Katherine Heigl with Animal Wellness Action and the Center for a Humane Economy
Animal Wellness Action Executive Director Marty Irby
A terrifying wild horse roundup in action
I call on the Bureau of Land Management to leave the Onaqui horses on the land, manage them humanely with fertility control, and limit livestock grazing to protect the ecosystem.”
— Katherine Heigl
SALT LAKE CITY, UTAH, USA, May 31, 2021 /EINPresswire.com/ — By Marty Irby, Animal Wellness Action
President Richard Nixon probably signed as many landmark environmental bills as any of our U.S. chief executives.
He signed into law the Marine Mammal Protection Act and the Endangered Species Act. He also signed into law the Wild Horse and Free-Roaming Burros Act, saying it embodies "the best judgment of both the Congress and the executive branch." He added that it "permits the establishment of ranges for their use" and "makes killing of molesting them a Federal crime," prohibiting their sale or that of their remains."
He captured more than just a legal summation when he wrote the following in his signing statement:
"'WE NEED the tonic of wildness.' During the past several months, many thousands of Americans, particularly children, have concurred in Thoreau's plea with an outpouring of concern for the preservation of wild horses and burros on our Western ranges. The 11-year-old son of one Congressman felt deeply enough on the issue to himself testify before the House of Representatives and countless personal letters–many from young people-have come to the Congress, to the Federal land management agencies, and in my own mail. I take special pleasure today, therefore, in signing strong new legislation to protect these noble animals."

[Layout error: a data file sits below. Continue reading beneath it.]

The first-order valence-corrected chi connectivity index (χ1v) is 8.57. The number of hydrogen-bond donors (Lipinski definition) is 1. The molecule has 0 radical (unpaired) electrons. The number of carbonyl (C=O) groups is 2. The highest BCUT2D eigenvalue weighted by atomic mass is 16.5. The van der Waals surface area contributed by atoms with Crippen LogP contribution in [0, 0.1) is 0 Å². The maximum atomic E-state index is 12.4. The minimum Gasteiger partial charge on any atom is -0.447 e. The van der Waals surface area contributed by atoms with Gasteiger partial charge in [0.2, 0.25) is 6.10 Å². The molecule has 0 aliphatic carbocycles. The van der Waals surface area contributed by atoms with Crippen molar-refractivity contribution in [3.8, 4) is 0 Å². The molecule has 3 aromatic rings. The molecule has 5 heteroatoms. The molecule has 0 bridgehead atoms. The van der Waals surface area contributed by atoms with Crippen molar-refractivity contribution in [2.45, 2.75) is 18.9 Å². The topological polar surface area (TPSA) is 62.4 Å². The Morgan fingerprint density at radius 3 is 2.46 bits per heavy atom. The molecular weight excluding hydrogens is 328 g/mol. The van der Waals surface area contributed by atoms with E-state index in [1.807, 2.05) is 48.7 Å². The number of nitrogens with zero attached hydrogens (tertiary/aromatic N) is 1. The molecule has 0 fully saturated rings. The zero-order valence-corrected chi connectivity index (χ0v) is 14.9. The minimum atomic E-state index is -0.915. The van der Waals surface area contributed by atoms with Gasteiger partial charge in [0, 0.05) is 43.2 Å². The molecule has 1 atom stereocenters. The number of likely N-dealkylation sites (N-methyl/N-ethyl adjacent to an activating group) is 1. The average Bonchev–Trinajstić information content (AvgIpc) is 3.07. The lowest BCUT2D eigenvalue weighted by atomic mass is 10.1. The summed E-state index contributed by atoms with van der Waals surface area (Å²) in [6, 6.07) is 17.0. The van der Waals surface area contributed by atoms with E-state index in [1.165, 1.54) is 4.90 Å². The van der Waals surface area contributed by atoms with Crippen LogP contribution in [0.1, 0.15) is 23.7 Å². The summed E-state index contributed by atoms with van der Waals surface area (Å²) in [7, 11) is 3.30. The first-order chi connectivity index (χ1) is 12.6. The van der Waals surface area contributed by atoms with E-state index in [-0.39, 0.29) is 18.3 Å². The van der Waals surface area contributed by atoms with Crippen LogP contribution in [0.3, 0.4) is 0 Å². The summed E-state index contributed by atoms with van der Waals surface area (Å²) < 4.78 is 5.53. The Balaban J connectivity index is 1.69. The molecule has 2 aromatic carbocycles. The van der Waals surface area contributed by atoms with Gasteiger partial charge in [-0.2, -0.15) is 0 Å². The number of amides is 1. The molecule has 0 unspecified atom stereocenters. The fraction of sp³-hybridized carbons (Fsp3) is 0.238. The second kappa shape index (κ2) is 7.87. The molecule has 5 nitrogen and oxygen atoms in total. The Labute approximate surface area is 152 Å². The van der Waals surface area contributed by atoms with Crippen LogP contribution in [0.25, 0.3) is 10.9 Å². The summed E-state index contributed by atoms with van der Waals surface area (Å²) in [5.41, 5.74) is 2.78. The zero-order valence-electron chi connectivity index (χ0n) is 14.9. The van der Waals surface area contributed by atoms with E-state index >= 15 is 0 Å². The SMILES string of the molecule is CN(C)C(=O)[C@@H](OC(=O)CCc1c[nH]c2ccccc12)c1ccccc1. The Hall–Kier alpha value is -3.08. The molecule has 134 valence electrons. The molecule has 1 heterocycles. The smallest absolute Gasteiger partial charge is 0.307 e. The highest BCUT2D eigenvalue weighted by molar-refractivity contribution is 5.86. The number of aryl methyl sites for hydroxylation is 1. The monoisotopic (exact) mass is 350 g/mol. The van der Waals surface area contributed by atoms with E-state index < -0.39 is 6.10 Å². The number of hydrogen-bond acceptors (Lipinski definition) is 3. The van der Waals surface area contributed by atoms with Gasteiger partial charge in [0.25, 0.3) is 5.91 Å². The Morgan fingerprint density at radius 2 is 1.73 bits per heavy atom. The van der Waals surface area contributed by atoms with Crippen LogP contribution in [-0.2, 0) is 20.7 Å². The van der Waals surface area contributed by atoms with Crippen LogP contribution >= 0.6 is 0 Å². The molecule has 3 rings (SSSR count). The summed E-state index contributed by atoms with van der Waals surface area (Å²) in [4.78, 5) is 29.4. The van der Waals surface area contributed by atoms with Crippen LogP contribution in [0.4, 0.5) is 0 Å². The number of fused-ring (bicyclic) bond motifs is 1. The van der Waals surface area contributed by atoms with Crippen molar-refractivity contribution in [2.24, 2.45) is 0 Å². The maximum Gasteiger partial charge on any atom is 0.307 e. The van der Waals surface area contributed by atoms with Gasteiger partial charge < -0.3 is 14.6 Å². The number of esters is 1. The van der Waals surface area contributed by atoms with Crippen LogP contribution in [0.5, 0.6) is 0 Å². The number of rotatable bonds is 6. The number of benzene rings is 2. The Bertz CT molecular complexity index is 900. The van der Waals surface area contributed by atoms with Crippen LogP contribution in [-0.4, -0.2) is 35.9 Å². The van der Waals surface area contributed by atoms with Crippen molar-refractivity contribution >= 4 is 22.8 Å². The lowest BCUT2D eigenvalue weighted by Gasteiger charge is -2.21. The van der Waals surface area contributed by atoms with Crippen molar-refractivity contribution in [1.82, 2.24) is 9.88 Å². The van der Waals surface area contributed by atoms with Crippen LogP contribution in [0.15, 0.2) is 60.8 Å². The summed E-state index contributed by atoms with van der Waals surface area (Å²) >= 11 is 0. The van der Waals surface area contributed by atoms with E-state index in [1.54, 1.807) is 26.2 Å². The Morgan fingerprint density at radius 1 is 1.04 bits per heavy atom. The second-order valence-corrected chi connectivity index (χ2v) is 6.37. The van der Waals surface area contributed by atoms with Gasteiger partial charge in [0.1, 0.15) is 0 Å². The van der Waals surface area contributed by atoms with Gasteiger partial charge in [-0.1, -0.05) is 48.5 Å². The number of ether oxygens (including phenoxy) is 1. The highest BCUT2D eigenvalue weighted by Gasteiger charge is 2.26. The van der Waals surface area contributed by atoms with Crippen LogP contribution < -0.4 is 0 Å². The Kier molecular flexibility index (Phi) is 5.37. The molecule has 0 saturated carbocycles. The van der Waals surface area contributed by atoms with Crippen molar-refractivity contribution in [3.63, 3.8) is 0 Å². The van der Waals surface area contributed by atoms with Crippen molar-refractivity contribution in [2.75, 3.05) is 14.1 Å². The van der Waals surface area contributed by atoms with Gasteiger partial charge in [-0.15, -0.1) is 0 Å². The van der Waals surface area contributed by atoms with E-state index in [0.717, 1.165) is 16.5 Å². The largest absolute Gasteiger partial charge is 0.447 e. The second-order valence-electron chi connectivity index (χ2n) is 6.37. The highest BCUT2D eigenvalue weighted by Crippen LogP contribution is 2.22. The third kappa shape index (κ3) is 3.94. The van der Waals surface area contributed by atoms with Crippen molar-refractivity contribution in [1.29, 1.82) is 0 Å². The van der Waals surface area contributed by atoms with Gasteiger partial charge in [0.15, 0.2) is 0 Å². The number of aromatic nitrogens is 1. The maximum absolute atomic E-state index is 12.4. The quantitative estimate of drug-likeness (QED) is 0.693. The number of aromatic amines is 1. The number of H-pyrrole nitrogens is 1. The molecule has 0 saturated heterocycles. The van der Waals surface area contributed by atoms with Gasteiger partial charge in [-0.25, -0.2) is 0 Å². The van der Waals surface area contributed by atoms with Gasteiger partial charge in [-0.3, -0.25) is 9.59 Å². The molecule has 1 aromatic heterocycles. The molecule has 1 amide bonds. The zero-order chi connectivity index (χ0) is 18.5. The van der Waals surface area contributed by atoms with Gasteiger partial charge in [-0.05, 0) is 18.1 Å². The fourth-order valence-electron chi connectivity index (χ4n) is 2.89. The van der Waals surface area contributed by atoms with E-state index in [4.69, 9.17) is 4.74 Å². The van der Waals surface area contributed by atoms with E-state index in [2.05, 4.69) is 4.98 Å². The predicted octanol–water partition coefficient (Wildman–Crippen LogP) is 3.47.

Now 50 years later, his stirring words are long forgotten by many of today's government bureaucrats and more than a few sitting members of Congress. Just this week, President Biden's budget includes record spending for roundups and removals of these horses from our public lands.
I imagine that 11-year-old boy who testified before Congress – Gregory Gude, son of Representative Gilbert Gude of Maryland – would be deeply disappointed in what's been revealed this month. It's been a boon for kill buyers who line their pockets from the slaughter of the wild horses and burros that have been rounded up via helicopter chase and incarcerated in mass holding facilities – well over 50,000 held captive today.
Once in holding, the options are few, and many of these majestic icons are 'adopted out' to homes that would domesticate them and utilize them as working animals – or so we thought. The New York Times' recent investigation into these alleged adoptions has revealed that many of the horses thought to be adopted are actually being funneled straight into the horse slaughter pipeline – shot in the head with a bolt gun, and ultimately ending up as slabs of meat on foreign dinner plates – a savory dish for the French and Chinese to sink their teeth into.
And while Animal Wellness Action (AWA), the Center for a Humane Economy (CHE), and the Animal Wellness Foundation (AWF) have been working for the past three years to ensure the protection of our wild horses and burros, we're doubling down in light of the most recent news.